Apple ( AAPL ) is gaining ground in the digital advertising landscape, challenging Google and Facebook’s long-held dominance of the space, according to new research published by InMobi’s Appsumer.
The research, reported by CNBC, suggests that Apple’s advertising business has grown since the company’s much-discussed iOS privacy update last year undermined app developers’ efforts to track users. That update — called App Tracking Transparency (ATT) — asked iPhone users for permission to share their data between apps and offered the option to opt out of tracking.
ATT has hammered the advertising models of ad-dependent companies such as Snap ( SNAP ) and Facebook-owned Meta ( META ), while Apple’s ad business has successfully increased its adoption to 94, 8% year over year. Apple’s so-called search ads allow consumers to discover a company’s app when they search the App Store.
“I think the dynamic we’re seeing from Apple is twofold: one, it’s the inherent nature of ad placements that yields better performance overall,” Shumel Lais, general manager of Appsumer, said via email. “Secondly, their approach to performance is different from everyone else – thanks to ATT – which also gives them a bit of an edge.”
While Apple’s relationship with consumers isn’t inherently based on advertising, the iPhone maker — like so many tech companies — is turning into an ad network, according to Andrew Boone, an analyst at Citizens-owned JMP Securities.
“Apple’s added value is obviously not advertising to the consumer,” he said. “There’s always some degradation when ads are introduced into a product, but Apple can get away with it.”
However, what Apple’s advertising business actually looks like in the future remains murky. We don’t even know enough to know what the consumer privacy issues might be, according to Boone.
“You don’t know what the product is yet, so it’s hard to see yet how these privacy concerns might play out,” he told Yahoo Finance.
This is where things stand. Apple’s ads are currently focused on its app store, but there are signs that Apple doesn’t want to stop there and that the company is creating new ad-centric products. For example, Apple is currently looking to make significant digital advertising hires and is reportedly even looking to double the size of its ad team.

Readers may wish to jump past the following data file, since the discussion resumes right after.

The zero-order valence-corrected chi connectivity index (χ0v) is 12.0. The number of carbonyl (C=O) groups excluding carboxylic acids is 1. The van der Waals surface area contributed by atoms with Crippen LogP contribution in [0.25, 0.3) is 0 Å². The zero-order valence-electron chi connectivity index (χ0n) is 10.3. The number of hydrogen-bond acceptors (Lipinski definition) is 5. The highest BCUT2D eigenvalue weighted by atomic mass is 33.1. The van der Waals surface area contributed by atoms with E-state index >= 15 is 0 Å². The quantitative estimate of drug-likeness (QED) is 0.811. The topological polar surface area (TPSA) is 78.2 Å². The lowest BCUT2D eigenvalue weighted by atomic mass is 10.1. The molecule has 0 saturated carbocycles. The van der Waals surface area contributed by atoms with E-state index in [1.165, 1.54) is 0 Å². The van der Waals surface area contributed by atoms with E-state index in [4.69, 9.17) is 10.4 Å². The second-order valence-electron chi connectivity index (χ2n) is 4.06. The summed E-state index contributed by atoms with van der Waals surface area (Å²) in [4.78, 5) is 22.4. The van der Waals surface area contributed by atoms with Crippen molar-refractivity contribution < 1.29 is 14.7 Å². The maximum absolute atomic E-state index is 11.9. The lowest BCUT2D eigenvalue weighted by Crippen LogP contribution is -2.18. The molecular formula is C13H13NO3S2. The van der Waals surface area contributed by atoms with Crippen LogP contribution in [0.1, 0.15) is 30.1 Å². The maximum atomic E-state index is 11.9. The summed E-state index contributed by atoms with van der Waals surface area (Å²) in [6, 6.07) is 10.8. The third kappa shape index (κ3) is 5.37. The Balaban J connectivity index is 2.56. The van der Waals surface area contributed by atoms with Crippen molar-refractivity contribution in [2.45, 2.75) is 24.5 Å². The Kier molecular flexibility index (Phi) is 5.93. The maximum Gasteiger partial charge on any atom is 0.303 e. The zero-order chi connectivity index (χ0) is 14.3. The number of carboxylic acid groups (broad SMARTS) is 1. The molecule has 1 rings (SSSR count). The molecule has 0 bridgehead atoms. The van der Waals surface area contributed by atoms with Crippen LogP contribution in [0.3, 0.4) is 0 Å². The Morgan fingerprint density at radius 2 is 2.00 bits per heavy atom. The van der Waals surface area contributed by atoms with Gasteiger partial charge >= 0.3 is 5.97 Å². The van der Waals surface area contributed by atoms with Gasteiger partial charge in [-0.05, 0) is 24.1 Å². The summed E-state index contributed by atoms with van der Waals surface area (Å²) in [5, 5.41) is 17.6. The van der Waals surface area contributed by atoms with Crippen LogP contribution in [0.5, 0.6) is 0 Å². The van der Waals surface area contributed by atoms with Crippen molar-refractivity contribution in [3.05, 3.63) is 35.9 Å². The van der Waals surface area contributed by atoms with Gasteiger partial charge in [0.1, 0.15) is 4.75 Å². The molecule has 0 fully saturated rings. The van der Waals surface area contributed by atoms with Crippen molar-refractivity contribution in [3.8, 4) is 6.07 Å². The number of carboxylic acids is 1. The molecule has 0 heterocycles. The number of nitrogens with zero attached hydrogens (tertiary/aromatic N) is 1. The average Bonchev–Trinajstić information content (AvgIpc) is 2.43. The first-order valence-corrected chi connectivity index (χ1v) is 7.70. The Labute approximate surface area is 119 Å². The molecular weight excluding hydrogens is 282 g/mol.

“Well, they’re building something, we just don’t know what it is,” Boone said.
He added that comparing Apple’s ads to, say, Facebook’s doesn’t provide clarity on where things are headed because they’re such different use cases.
The digital ad market as a whole is struggling right now, as ad revenue has declined across the industry. Macroeconomic headwinds have hit ad spending. There is reason to believe that many of these challenges will remain in place for the foreseeable future. look no further than Fed Chairman Jerome Powell’s bullish message recently in Jackson Hole for evidence of tough roads ahead.
Alphabet ( GOOG , GOOGL ) — the parent company of Google and YouTube — has seen its shares fall about 25% year-to-date.
Meanwhile, Meta shares are down about 52% year-to-date.
What might be coming under the pike
The long-running Google-Facebook advertising duopoly is in flux, according to Lais.
“I don’t think the duel is over,” he said. “I’m not sure if there’s a word for tripoli, but this is the future if Apple continues to invest and innovate. Meta remains prominent with massive reach, great ad placements and targeting options for marketers.”
Additionally, Google and Meta aren’t the only ones whose ad businesses are being challenged. At the lower end of the market, TikTok has surpassed Snap in both advertiser adoption and share of wallet, a metric that assesses how much specific consumers are spending on a particular brand, versus that brand’s competitors.
“TikTok’s audience is narrower than Meta and Google’s, and their creative output is very different,” Lais said.
Snap, now known, has had a particularly bad 2022 year to date, with shares down about 75% since January.
Apple, which is scheduled to hold its Far Out product event tomorrow, has seen its shares fall about 14% year-to-date.
Allie Garfinkle is a Senior Tech Reporter at Yahoo Finance. Follow her on Twitter at @agarfinks.
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